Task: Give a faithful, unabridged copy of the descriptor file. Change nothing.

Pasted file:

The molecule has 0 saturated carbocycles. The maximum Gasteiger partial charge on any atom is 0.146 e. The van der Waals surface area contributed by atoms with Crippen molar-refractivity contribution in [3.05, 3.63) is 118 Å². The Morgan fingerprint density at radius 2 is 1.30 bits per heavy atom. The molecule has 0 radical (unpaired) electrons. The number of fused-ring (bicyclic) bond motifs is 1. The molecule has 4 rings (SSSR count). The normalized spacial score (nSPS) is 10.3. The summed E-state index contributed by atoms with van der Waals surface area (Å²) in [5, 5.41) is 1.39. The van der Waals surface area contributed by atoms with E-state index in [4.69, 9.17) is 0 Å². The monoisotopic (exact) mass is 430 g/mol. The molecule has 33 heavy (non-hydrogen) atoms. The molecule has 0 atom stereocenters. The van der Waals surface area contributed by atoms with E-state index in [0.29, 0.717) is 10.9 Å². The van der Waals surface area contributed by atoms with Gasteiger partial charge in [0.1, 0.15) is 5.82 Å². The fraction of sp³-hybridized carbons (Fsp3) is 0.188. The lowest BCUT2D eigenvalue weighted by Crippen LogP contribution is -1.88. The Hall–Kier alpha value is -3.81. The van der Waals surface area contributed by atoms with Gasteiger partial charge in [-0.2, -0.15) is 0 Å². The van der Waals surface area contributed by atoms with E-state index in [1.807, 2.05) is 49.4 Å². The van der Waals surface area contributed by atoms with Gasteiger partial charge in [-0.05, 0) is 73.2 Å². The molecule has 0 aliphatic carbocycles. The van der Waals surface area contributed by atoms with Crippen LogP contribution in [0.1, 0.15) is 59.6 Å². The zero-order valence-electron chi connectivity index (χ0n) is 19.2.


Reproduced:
The molecule has 0 saturated carbocycles. The maximum Gasteiger partial charge on any atom is 0.146 e. The van der Waals surface area contributed by atoms with Crippen molar-refractivity contribution in [3.05, 3.63) is 118 Å². The Morgan fingerprint density at radius 2 is 1.30 bits per heavy atom. The molecule has 0 radical (unpaired) electrons. The number of fused-ring (bicyclic) bond motifs is 1. The molecule has 4 rings (SSSR count). The normalized spacial score (nSPS) is 10.3. The summed E-state index contributed by atoms with van der Waals surface area (Å²) in [5, 5.41) is 1.39. The van der Waals surface area contributed by atoms with E-state index in [4.69, 9.17) is 0 Å². The monoisotopic (exact) mass is 430 g/mol. The molecule has 33 heavy (non-hydrogen) atoms. The molecule has 0 atom stereocenters. The van der Waals surface area contributed by atoms with E-state index in [0.29, 0.717) is 10.9 Å². The van der Waals surface area contributed by atoms with Gasteiger partial charge in [0.1, 0.15) is 5.82 Å². The fraction of sp³-hybridized carbons (Fsp3) is 0.188. The lowest BCUT2D eigenvalue weighted by Crippen LogP contribution is -1.88. The Hall–Kier alpha value is -3.81. The van der Waals surface area contributed by atoms with Gasteiger partial charge in [-0.2, -0.15) is 0 Å². The van der Waals surface area contributed by atoms with E-state index in [1.807, 2.05) is 49.4 Å². The van der Waals surface area contributed by atoms with Gasteiger partial charge in [-0.05, 0) is 73.2 Å². The molecule has 0 aliphatic carbocycles. The van der Waals surface area contributed by atoms with Crippen LogP contribution in [0.1, 0.15) is 59.6 Å². The zero-order valence-electron chi connectivity index (χ0n) is 19.2.